… Lemons squeezed into lemonade and mixed with iced tea to form a famous drink with rumored local ties, you reconstruct folklore to match the accurate origin story.
By Laura Thornton
If the late Arnold Palmer, “The King” of golf, had one historic moment at Cherry Hills Country Club, who’s to say he didn’t have another? This is the logic that tempts our train of thought when ruminating over a particular Cherry Hills myth. The lore is, to be sure, not referring to Palmer’s triumphs from the opening tee in the final round of the legendary 1960 U.S. Open, but his happenstance success story in an entirely random field: the beverage business. The lemonade and iced tea drink branded with his great moniker quenches the thirst of more than 400 million people annually.
And rumor has it that blend started in Cherry Hills. But was the easy sipper’s first recognized “public” appearance really on our home turf?
CNN, The Washington Post, USA Today, Time and even NPR all have the answer squared away: The Arnold Palmer, unfortunately, made its debut in a diner/restaurant around Palm Springs, Calif. The sources they cite include an ESPN 30 for 30 short, where Palmer explains the origin on camera, a CNBC broadcast and Arnold Palmer Enterprises, Inc., the official team continuing to celebrate his legacy.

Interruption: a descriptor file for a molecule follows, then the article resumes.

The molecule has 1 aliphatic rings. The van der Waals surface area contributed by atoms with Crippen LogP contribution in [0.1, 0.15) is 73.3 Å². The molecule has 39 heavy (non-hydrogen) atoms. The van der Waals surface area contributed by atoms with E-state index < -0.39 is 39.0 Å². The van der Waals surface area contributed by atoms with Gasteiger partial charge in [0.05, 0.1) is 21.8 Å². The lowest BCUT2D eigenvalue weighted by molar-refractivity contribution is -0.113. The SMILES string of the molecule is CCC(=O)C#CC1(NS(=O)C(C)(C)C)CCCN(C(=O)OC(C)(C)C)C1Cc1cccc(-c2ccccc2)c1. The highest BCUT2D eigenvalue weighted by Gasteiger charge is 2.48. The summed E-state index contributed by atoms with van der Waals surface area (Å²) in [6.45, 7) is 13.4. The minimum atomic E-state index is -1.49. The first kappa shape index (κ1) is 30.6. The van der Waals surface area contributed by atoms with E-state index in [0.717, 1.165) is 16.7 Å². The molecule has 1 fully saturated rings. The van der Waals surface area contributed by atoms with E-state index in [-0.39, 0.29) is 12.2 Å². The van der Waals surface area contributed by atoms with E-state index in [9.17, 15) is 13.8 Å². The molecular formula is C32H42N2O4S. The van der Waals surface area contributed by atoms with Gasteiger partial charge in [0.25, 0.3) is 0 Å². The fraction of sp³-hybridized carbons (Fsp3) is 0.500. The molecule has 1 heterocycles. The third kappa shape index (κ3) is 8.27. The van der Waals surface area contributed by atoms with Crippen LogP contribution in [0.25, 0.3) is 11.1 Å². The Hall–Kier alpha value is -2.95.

The drink caught on by accident. The recital goes something like this: After enjoying the combination at home for some time with his wife, Winnie, Palmer ordered the mixture on a day out in the ’60s. (He first had the idea when he and Winnie were sitting down for lunch in their Pennsylvania abode, undoubtedly not the first to be struck by the inspiration.) A fellow diner overheard the order and told the waitress something like, “I’ll have that Arnold Palmer drink.” Palmer responded one of two ways: By his 30 for 30 account, he and his dining companions “turned our heads and thought, what is she talking about?” But on CNBC, he recalled thinking “boy, maybe I should do that.”
Eventually, Palmer gave in to ordering the drink using his name rather than a ratio description, which he was reportedly adamant should be iced-tea dominant. Arnold Palmer Enterprises and Arizona Beverages have been selling the sip in cans featuring Palmer’s name and face since 2001—though their recipe is half-and-half.